I have reservations as soon as I walk into bluemouth’s new immersive party show at the Wee Red Bar. Primarily because there aren’t many people there – never a good sign for a party.
The curation by Jacek Ludwig Scarso seemed solely to take every student’s unedited writing and plonk them in their own room. The show was twice the length it needed to be, and the audience was given no choice as to their route.
Alice’s Adventures Underground at The Vaults underneath Waterloo station is not just a show, it’s an experience. An experience which everyone should have. It’s magical, mystical, unique and altogether brilliant.
It’s St Patrick’s Day at an Irish pub in London. We’ve been there for awhile, but the night is young. There’s a five-strong band more focused on arguing the facts of Irish history than playing music.
On arriving at the front door of Latvian House I am met by a very smart, besuited Italian butler who refuses to let me in and won’t really give me a clear reason as to why. Had the performance begun?
As populism rises and fascists are tightening national borders with physical walls and stricter immigration regulations, the revolution is gaining speed. Theatre isn’t standing by, either.
What follows is nearly an hour of tremendous fun in the most ridiculous, discombobulating but ultimately touching and life affirming way possible. The show is built around an interview by a mysterious person called Ian and his feelings on the 1990s Acid House Movement.
The London Horror Festival is bigger than ever, new scare attractions appear all over the country every year and independent events like Frissonic’s Howl expand the otherworldly and terrifying offers for thrill seekers this time of year.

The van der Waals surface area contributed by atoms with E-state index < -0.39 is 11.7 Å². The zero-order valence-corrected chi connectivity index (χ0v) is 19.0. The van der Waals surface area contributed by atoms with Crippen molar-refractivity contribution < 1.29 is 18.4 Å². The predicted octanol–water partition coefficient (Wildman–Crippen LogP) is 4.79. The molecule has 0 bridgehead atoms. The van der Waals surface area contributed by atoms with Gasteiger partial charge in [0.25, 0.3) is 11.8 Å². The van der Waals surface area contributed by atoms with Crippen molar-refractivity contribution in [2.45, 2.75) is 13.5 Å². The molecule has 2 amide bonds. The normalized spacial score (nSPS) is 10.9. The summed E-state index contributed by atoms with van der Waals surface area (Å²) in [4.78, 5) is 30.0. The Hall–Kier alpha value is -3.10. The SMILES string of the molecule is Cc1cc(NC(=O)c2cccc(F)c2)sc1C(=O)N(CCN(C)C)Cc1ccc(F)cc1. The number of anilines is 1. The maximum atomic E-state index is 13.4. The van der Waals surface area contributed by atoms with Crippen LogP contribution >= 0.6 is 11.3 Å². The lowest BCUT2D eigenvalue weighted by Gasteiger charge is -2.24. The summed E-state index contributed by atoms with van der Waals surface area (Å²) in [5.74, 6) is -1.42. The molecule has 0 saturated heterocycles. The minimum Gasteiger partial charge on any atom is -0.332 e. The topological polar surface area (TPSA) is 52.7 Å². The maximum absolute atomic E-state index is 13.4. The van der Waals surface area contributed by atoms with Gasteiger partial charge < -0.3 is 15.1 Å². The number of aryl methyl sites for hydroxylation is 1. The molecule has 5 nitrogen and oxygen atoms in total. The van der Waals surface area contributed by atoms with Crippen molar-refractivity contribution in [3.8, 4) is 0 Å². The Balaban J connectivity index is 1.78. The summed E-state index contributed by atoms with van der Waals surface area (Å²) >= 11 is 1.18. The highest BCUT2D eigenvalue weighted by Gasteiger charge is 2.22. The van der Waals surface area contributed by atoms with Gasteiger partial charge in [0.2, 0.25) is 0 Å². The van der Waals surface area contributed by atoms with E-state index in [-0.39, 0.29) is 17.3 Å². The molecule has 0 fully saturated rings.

Along with tickets, we are handed earplugs. Considering Christopher Brett Bailey’s first work This Is How We Die, I’m not surprised.
Invisible Treasure has no script and no actors. It’s not a play, but a playspace. For this hour long part-video game, part-puzzle, the audience/participants must work together to interpret the cryptic tasks that pop up on a small screen in the sterile room where they are deposited by theatre staff. The sensors, cameras and microphones that monitor the group at all times determine whether or not you progress to the next level or not, and the chance of failure is very real indeed.
Summerhall, Edinburgh Festival Fringe; 11th August 2015 Hands covered in chalk dust, I wander away from the aptly named Demonstration Room, feeling like I should have touched that trapeze. Should have jumped up and hung, felt something tangible instead of played the observer for a change. Ellie DuBois’ unique one-to-one close up circus experience Ringside provides time for […]
Theatre Delicatessen; 2nd July 2015 Deservedly glowing reviews of #ShelterMe have appeared all over, so this is something a little different… An experience… (Will probably look awful on mobile. Apologies) Behind the imposing office formality, Circumference present a world of surprises in the most exciting thing to happen to circus theatre in the last decade. […]
Cardiff; 23rd June 2015 Amongst the iconic images and immersive splendour that wait inside NoFit State‘s silver space-age big top, there is a more grown up undertone to this year’s spectacular production. In this third incarnation of Bianco, director Firenza Guidi takes her guiding impulses of fighting fear and finding freedom into more serious territories. With text and character originating from […]
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